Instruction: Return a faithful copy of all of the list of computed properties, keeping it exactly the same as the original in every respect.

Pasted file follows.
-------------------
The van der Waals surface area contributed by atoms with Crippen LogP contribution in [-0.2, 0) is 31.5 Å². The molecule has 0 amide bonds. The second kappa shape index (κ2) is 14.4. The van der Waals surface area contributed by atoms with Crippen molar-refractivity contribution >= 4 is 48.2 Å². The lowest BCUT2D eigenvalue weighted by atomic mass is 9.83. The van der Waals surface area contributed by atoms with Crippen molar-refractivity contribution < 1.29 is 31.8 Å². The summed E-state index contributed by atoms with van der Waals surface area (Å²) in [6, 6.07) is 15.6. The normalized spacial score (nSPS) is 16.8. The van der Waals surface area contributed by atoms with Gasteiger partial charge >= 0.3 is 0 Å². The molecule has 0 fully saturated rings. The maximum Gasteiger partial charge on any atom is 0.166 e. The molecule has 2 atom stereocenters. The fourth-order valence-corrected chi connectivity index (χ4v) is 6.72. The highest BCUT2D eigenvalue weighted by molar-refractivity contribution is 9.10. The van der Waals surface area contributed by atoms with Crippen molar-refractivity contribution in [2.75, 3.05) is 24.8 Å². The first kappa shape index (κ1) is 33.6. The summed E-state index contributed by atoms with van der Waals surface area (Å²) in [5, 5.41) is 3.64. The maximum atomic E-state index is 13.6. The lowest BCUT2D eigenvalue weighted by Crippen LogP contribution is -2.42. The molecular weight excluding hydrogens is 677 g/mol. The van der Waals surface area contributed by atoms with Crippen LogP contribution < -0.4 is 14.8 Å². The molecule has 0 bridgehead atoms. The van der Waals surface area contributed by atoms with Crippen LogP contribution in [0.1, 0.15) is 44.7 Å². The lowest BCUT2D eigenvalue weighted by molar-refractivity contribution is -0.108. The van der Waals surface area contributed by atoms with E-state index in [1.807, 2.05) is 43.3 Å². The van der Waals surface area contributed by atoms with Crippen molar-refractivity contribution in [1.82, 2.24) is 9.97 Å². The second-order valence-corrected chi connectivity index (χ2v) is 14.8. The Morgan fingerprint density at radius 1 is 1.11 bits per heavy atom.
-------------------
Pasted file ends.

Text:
The van der Waals surface area contributed by atoms with Crippen LogP contribution in [-0.2, 0) is 31.5 Å². The molecule has 0 amide bonds. The second kappa shape index (κ2) is 14.4. The van der Waals surface area contributed by atoms with Crippen molar-refractivity contribution >= 4 is 48.2 Å². The lowest BCUT2D eigenvalue weighted by atomic mass is 9.83. The van der Waals surface area contributed by atoms with Crippen molar-refractivity contribution < 1.29 is 31.8 Å². The summed E-state index contributed by atoms with van der Waals surface area (Å²) in [6, 6.07) is 15.6. The normalized spacial score (nSPS) is 16.8. The van der Waals surface area contributed by atoms with Gasteiger partial charge >= 0.3 is 0 Å². The molecule has 0 fully saturated rings. The maximum Gasteiger partial charge on any atom is 0.166 e. The molecule has 2 atom stereocenters. The fourth-order valence-corrected chi connectivity index (χ4v) is 6.72. The highest BCUT2D eigenvalue weighted by molar-refractivity contribution is 9.10. The van der Waals surface area contributed by atoms with Crippen molar-refractivity contribution in [2.75, 3.05) is 24.8 Å². The first kappa shape index (κ1) is 33.6. The summed E-state index contributed by atoms with van der Waals surface area (Å²) in [5, 5.41) is 3.64. The maximum atomic E-state index is 13.6. The lowest BCUT2D eigenvalue weighted by Crippen LogP contribution is -2.42. The molecular weight excluding hydrogens is 677 g/mol. The van der Waals surface area contributed by atoms with Crippen LogP contribution < -0.4 is 14.8 Å². The molecule has 0 bridgehead atoms. The van der Waals surface area contributed by atoms with Crippen LogP contribution in [0.1, 0.15) is 44.7 Å². The lowest BCUT2D eigenvalue weighted by molar-refractivity contribution is -0.108. The van der Waals surface area contributed by atoms with E-state index in [1.807, 2.05) is 43.3 Å². The van der Waals surface area contributed by atoms with Crippen molar-refractivity contribution in [1.82, 2.24) is 9.97 Å². The second-order valence-corrected chi connectivity index (χ2v) is 14.8. The Morgan fingerprint density at radius 1 is 1.11 bits per heavy atom.